The Wheat Belly Diet

Think all carbs are the same? Not so, says Dr. William Davis. Dr. Davis believes that wheat, in particular, is responsible for obesity, digestive disorders and auto-immune diseases. What could be wrong with our amber waves of grain?

Dr. Davis is a cardiologist who has studied weight management and fat-related health issues extensively. Not only does he recommend a low carbohydrate diet, he especially singles out wheat as the cause of cravings and the accumulation of belly fat. Davis blames a protein called gliadin for this. Gliadin is found naturally in wheat, especially modern, hybridized wheat. The protein gliadin is converted into a morphine-like chemical when it is digested, making wheat truly addictive. When we stop eating wheat, says Dr. Davis, this addictive cycle is broken, allowing us to lose weight.

The wheat belly diet avoids wheat completely in favor off lean meats (fish and poultry especially), vegetables and nuts. Fruits are not forbidden, but minimized because they digest into simple carbs that can trigger an insulin spike, restarting your cravings.

In his book, Wheat Belly, Dr. Davis explains the impact of wheat on your blood sugar. He says that eating wheat triggers an insulin spike that accelerates the formation of fat cells while the gliadin makes you crave more wheat. His book promises weight loss of up to 50 pounds within the first three months, reduction in symptoms of irritable bowel syndrome, candidiasis, rheumatoid arthritis and cholesterol.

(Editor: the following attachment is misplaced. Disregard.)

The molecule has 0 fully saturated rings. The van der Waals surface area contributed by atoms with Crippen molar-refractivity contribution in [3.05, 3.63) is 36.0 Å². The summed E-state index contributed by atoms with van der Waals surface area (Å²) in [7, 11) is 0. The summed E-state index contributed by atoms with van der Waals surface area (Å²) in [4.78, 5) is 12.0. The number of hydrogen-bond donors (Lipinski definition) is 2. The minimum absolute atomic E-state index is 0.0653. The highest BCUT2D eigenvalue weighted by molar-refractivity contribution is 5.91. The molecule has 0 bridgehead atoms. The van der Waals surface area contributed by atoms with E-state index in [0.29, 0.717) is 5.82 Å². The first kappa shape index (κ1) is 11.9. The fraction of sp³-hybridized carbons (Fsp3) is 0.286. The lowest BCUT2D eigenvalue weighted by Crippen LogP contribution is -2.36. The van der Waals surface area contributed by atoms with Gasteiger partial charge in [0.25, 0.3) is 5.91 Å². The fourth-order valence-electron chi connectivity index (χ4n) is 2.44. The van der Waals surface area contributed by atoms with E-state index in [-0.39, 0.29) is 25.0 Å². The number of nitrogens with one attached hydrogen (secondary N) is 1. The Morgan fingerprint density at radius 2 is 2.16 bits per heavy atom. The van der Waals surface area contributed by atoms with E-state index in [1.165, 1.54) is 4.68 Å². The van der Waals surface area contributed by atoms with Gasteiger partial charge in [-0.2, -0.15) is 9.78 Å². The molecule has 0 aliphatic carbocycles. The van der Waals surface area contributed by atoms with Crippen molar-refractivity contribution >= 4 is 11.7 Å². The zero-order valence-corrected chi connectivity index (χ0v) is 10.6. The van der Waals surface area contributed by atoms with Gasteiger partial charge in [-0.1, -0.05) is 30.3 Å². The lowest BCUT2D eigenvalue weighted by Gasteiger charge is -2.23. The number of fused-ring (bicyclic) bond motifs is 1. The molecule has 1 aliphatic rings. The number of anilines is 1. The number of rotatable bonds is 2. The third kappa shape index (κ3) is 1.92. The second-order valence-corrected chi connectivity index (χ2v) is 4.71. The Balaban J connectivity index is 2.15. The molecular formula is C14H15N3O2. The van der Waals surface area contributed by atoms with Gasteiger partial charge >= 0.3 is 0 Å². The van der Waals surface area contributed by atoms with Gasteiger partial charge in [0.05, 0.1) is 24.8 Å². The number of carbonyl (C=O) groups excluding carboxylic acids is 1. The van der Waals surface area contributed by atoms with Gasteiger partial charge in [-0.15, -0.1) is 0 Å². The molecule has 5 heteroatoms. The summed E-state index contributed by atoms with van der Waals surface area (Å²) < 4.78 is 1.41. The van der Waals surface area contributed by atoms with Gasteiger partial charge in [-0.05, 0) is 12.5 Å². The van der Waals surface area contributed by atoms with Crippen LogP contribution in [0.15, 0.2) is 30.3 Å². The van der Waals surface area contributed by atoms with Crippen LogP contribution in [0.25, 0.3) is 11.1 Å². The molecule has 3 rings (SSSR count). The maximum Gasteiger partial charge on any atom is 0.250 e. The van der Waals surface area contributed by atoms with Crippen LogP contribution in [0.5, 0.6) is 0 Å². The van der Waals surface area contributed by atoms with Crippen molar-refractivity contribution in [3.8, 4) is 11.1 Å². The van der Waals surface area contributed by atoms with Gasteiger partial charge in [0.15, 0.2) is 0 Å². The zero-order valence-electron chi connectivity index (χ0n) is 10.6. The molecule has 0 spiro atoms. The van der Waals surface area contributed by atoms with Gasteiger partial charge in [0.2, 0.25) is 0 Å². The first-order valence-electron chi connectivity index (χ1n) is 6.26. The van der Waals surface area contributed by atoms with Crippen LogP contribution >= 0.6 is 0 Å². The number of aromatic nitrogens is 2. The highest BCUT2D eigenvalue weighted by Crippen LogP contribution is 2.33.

The wheat belly diet is not, strictly speaking, a gluten free diet. Gluten is found in wheat, but also in rye, oats, barley, malt and hops. Gluten triggers intestinal inflammation in people suffering from celiac disease and has receive a lot of attention in recent years. Dr. Davis does not suggest eliminating all gluten, just wheat. In most cases, though, finding foods labeled gluten free is much easier than pouring over product labels to identify wheat and its many derivatives.

Eating a truly gluten free diet is somewhat in conflict with Dr. Davis’ recommendation about eating a low carb diet. Gluten free foods can contain a lot of complex carbs, so moderation is particularly important when eating wheat-substitute products.

Could the wheat belly diet work for you? Certainly reducing your carb intake is a step in the right direction, wheat free or not. And many people are discovering that they have a mild allergy to wheat that they never noticed until they eliminated it from their diet. So give it a try and let us know about your success!

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